When 20 minutes is up, turn off the heat and let the canner cool.  After  15-20 minutes take a potholder and gently lift the weight off the value. If steam starts to come out, wait  a little longer until the pressure is totally gone.  Open the canner and remove the jars. I set them on a towel to cool.

Within minutes you will hear the lids “pop” as they seal. This is good and music to the ears!  The center of the lid will go go down slightly. Let cool on the counter overnight.   Remove the rings-the jars will stay sealed and put away in your basement or pantry.

If you have a jar that does not seal for some reason, you can either recan it or eat it.  When you press your finger on the center of the lid and it buckles-has a bubble in it- you will know it did not seal.  There can be several reasons for this: the jar was underfilled, overfilled, the lid not tighten properly, food on the lip of the jar or the lip of the jar has a rough edge. And sometimes you just don’t know!

There, I showed you how to do it!  Now it is your turn and you can do it  too.

For information on planting and growing snaps visit the “gardening” section on my web page http://www.hffinc.com/Beans.htm

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Note: I do sell pressure canners. Call me for pricing at 804-598-4021 or email hffinc@i-c.net

Prices listed below are for the 2012 season only.

*****

Pressure Gauge Style

Presto Pressure Cooker-Canner

National Presto Industries Inc
23 qt. ( $139.95) and 16 qt. ($128.95)  size available.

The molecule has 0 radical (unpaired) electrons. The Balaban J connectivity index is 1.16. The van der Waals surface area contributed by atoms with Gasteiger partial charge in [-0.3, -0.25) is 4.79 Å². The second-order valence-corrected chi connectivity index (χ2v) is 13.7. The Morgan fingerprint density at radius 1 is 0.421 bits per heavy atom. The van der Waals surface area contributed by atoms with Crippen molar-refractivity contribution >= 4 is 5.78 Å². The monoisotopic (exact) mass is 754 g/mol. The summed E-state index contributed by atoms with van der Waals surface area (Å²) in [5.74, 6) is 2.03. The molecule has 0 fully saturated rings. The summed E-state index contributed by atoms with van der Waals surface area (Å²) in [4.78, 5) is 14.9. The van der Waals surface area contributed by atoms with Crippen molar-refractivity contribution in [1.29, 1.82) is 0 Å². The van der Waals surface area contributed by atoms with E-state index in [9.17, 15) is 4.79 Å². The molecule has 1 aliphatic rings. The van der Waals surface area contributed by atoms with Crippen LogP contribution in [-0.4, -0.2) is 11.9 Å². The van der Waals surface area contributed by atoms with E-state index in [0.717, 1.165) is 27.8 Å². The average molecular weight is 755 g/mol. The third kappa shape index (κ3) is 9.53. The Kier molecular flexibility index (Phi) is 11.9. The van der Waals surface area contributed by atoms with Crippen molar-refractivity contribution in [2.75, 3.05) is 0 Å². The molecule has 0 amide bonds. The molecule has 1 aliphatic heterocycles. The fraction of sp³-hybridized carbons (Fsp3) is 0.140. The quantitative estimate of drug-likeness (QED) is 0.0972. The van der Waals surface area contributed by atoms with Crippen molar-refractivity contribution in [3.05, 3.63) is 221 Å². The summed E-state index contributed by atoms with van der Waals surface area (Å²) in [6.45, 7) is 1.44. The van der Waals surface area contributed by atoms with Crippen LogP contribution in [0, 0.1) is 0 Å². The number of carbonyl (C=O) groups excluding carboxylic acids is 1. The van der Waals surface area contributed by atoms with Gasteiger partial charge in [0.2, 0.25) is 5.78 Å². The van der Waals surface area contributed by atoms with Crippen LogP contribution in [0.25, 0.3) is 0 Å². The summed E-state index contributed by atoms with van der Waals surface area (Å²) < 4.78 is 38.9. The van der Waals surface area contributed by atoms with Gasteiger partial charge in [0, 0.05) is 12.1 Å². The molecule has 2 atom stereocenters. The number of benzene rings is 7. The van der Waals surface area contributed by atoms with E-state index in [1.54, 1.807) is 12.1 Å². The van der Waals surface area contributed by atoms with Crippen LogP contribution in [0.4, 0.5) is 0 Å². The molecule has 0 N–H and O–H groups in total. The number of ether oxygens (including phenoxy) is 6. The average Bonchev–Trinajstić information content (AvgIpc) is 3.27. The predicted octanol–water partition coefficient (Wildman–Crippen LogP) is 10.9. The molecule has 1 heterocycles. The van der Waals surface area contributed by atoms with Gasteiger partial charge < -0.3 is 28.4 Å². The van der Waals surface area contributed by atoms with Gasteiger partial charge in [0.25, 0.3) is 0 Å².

• Preserve vegetables, fruits, meats and fish wit confidence in Presto pressure canners.
  • Easy to read dial gauge ensures accurate pressure control.
  • Air vent/cover lock allows pressure to build only when the cover is closed properly.
  • Also double as water bath canners for preserving fruits, jams, jellies, pickles and salsas.

****

Jingle Style

Mirro 16Qt Aluminum Pressure Cooker Canner

T-Fal WearEver
 ($109.95)

  • Quick even heating.
  • Rust proof and dishwasher safe.
  • Polished heavy gauge aluminum construction.
*****
T-Fal WearEver
Two sizes available:

  • ($119.95) 22 qt size will hold 30 1/2 pint, 16 reg pint, 14 wide mouth, and 5 quart jars.
  • ($79.95) 8 qt size will hold 4 pints

  • Exclusive threaded escape valve, impossible to misplace.
  • Adjustable pressure – 5, 10 or 15 lbs.
  • Lower cooking time.
  • Fully detailed instruction manual provided.
  • Does not open while there is pressure inside.
  • UL approved.

June on the Farm

I love June and especially this year. It has been absolutely gorgeous and the weather has been so refreshing and …well perfect.

I thought I would share some pictures I have taken around the farm this month. Some people call it the “dog-days of summer”.  I call it the “flower days”.  Come July-I may change my mind!!!  Enjoy!

Welcome to Hertzlers!

Bumblebees and honeybees love this tree.

Farm work…planting corn, making hay.

And well….maybe there is a dog!

Wildflowers abound…love thistle flowers-but not the thistle!

Hertzlers at the Powhatan Farmers Market.

My garden is doing so well this year.

Onions going to seed…as pretty as any flower.

Better Boy tomatoes.

Blue Lake Bush Beans (on left) and Fordhook Limas (on right)

Incredible sweet corn will soon be ready.

Corn Beans and Blue Lake Pole.

Asparagus is over and going to seed.

Farm critters!

Mama Cow and calf.

A mama and her twins.

Some of the beef herd.

The big bull-a contented sire!

Ducks

A tree full of nasty buzzards-there were several dozen!

Baby chicks hatching in the incubator.  I crossed Salmon Faverolles with a Delaware Rooster. Can’t wait to see what they are like. I love the Salmon Faverolles except that they lay a small egg. I want a big egg!! I am trying to see if I can keep their stunning appearance (muffs, feathers on feet and buff coloring) and improve the egg size.

These are the parents.

The horses at the stable.

June flowers.

Daylillies

Roses…. a blaze of glory and a touch of heaven.

Daisys

A summer faithful-Geraniums. They love the heat and dry weather.

I forget what these are called. (Someone can help me)